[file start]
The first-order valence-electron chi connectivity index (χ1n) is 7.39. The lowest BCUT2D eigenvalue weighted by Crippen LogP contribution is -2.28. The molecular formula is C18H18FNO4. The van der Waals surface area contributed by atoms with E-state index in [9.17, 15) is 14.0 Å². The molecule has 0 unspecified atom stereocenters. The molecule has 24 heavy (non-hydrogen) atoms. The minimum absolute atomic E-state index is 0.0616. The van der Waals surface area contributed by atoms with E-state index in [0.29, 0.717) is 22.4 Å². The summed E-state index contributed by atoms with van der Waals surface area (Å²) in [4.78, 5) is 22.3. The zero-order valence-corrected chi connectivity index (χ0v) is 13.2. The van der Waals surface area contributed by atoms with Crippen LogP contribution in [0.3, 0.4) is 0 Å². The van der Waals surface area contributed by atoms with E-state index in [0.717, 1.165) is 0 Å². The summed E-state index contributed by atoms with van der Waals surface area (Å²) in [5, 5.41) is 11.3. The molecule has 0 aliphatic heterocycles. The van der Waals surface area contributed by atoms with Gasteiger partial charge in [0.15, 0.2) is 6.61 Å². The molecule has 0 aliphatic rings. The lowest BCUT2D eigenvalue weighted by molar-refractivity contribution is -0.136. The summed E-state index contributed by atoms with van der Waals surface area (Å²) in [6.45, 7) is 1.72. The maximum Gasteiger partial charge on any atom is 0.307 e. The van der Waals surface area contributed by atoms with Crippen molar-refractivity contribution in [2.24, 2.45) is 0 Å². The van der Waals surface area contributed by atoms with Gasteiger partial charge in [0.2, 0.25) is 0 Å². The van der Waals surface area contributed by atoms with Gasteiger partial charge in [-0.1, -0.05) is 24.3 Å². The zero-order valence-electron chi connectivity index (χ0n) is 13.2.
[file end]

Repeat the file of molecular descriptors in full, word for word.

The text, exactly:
The first-order valence-electron chi connectivity index (χ1n) is 7.39. The lowest BCUT2D eigenvalue weighted by Crippen LogP contribution is -2.28. The molecular formula is C18H18FNO4. The van der Waals surface area contributed by atoms with E-state index in [9.17, 15) is 14.0 Å². The molecule has 0 unspecified atom stereocenters. The molecule has 24 heavy (non-hydrogen) atoms. The minimum absolute atomic E-state index is 0.0616. The van der Waals surface area contributed by atoms with E-state index in [0.29, 0.717) is 22.4 Å². The summed E-state index contributed by atoms with van der Waals surface area (Å²) in [4.78, 5) is 22.3. The zero-order valence-corrected chi connectivity index (χ0v) is 13.2. The van der Waals surface area contributed by atoms with Crippen LogP contribution in [0.3, 0.4) is 0 Å². The van der Waals surface area contributed by atoms with E-state index in [0.717, 1.165) is 0 Å². The summed E-state index contributed by atoms with van der Waals surface area (Å²) in [5, 5.41) is 11.3. The molecule has 0 aliphatic heterocycles. The van der Waals surface area contributed by atoms with Gasteiger partial charge in [0.15, 0.2) is 6.61 Å². The molecule has 0 aliphatic rings. The lowest BCUT2D eigenvalue weighted by molar-refractivity contribution is -0.136. The summed E-state index contributed by atoms with van der Waals surface area (Å²) in [6.45, 7) is 1.72. The maximum Gasteiger partial charge on any atom is 0.307 e. The van der Waals surface area contributed by atoms with Crippen molar-refractivity contribution in [2.24, 2.45) is 0 Å². The van der Waals surface area contributed by atoms with Gasteiger partial charge in [0.2, 0.25) is 0 Å². The van der Waals surface area contributed by atoms with Gasteiger partial charge in [-0.1, -0.05) is 24.3 Å². The zero-order valence-electron chi connectivity index (χ0n) is 13.2.